For kids who grieve death, BRIDGES has been there for 25 years
When his wife, Lisa, was diagnosed with terminal cancer, Ken Ferguson learned about a program that helps families cope with serious illness and death.
As Lisa’s cancer progressed, the Fergusons and their three children began attending group meetings at BRIDGES, a safe place where children come together to play, laugh and heal.
“For Lisa, it was a chance to see everyone in action, dealing with her impending death,” Ken said. “And it was comforting for her to see that we should be able to survive this. She was able to participate in molding the family in life after she was gone.”
The mission at BRIDGES is simple: No child will grieve alone.
Support: How to help kids at BRIDGES
When Lisa died in 2003, Ken and the kids again leaned on BRIDGES for support.
“That was a whole new learning experience for me and my kids, learning to deal with the loss in positive, non-destructive ways,” Ken said. “We were able to be with people who had experienced the same loss. It was very beneficial.”
Today, Ken is back at BRIDGES, as the program marks 25 years of serving families in Pierce County. He volunteers as a facilitator for adults grieving the loss of a spouse.
“It’s always helpful to talk to them,” Ken said. “It’s helpful to hear their stories. And it provides me the ability to remember mine.”
25 years of healing
Since opening its doors in December 1988, BRIDGES has served more than 4,000 children, as part of the continuum of care offered by MultiCare Mary Bridge Children’s Hospital & Health Center in Tacoma, Wash.
BRIDGES 25th birthday open house
When: 4-7 p.m. Wednesday, Jan. 8
Where: BRIDGES, at Christ Episcopal Church, 310 N. K St., Tacoma, WA 98403
Details: Presentation at 6 p.m. Light refreshments will be served.
RSVP: Call 253-272-8266 by Jan. 3.
At the time Lisa passed away, Ken’s two daughters and son were ages 17, 12 and 9.
“They looked forward to going to BRIDGES to be able to hang out with people who were in the same position,” Ken said. “Not having to explain themselves to the people around them, because these people were coming from the same spot. They found it very comforting.”
The longest running programs at BRIDGES are the parent and sibling loss support groups, for children ages 4-18 and their parents. Children find out they are not alone as they learn ways to cope with the loss they experienced.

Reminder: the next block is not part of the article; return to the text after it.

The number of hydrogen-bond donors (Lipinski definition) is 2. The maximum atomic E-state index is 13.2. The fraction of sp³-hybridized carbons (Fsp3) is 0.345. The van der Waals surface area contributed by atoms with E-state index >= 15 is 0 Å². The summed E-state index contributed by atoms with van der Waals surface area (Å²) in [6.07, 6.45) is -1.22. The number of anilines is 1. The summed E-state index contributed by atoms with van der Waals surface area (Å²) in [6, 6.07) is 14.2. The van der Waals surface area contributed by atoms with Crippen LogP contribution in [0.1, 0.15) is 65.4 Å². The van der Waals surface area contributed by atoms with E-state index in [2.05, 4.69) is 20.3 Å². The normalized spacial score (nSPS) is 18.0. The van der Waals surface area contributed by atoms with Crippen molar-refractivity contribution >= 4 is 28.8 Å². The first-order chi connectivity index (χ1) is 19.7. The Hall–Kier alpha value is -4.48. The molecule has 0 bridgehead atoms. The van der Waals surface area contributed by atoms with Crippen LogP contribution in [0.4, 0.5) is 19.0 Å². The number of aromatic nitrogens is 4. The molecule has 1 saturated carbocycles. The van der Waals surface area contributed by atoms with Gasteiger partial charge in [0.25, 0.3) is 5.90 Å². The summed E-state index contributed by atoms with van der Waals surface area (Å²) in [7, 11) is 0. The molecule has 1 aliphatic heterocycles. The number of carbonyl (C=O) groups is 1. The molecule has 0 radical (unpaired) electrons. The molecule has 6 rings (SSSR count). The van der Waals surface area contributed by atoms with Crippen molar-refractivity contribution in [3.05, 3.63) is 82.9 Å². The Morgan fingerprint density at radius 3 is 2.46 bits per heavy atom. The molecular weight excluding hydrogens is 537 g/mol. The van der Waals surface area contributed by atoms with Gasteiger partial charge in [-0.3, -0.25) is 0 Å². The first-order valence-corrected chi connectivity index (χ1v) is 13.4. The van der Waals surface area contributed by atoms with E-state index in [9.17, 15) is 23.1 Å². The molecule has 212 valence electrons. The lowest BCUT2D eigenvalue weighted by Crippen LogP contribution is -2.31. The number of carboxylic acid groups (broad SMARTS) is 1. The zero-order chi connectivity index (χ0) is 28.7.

“It gives them a great avenue to release their angers, their fears and their emotions, and not be destructive,” Ken said. “It would be easy for them to go that route. BRIDGES shows them that there are other ways to deal with their emotion and their anger.”
It’s also helpful for surviving parents, like Ken, who learn how to help their kids while also processing their own grief.
“It helps parents try to discern what’s grief and what’s just being a normal kid,” Ken said. “It gives them the avenue to talk that out with other parents. Over the years, I’ve seen a lot of people say, ‘I see my kid do that too!’ They get to collaborate on how to resolve that issue: what worked and what didn’t work. Boys and girls grieve so much differently, so it was really nice to attend BRIDGES to learn about the grief processes, and how to recognize the different signs and moods.”
Giving back to help others
Ken started volunteering at BRIDGES in 2005, at first by helping set up for the pot-luck dinners before each meeting.
“That was something I did with my middle daughter, because she wanted to give back to BRIDGES as well,” Ken said. “She was too young to be a facilitator or work with the kids, but she could help with the chores.”
That volunteer work continues today, as his way to give back to others who grieve.
“Death is inevitable,” Ken said. “But it’s good that people know that a resource is out there. It shows you can survive. You will persevere and come through the fog. Because when you’re there, it pretty much feels like it’s a never-ending darkness. You can come here, you can graduate from BRIDGES, and still live on. And be happy.”
Support: How to help kids at BRIDGES
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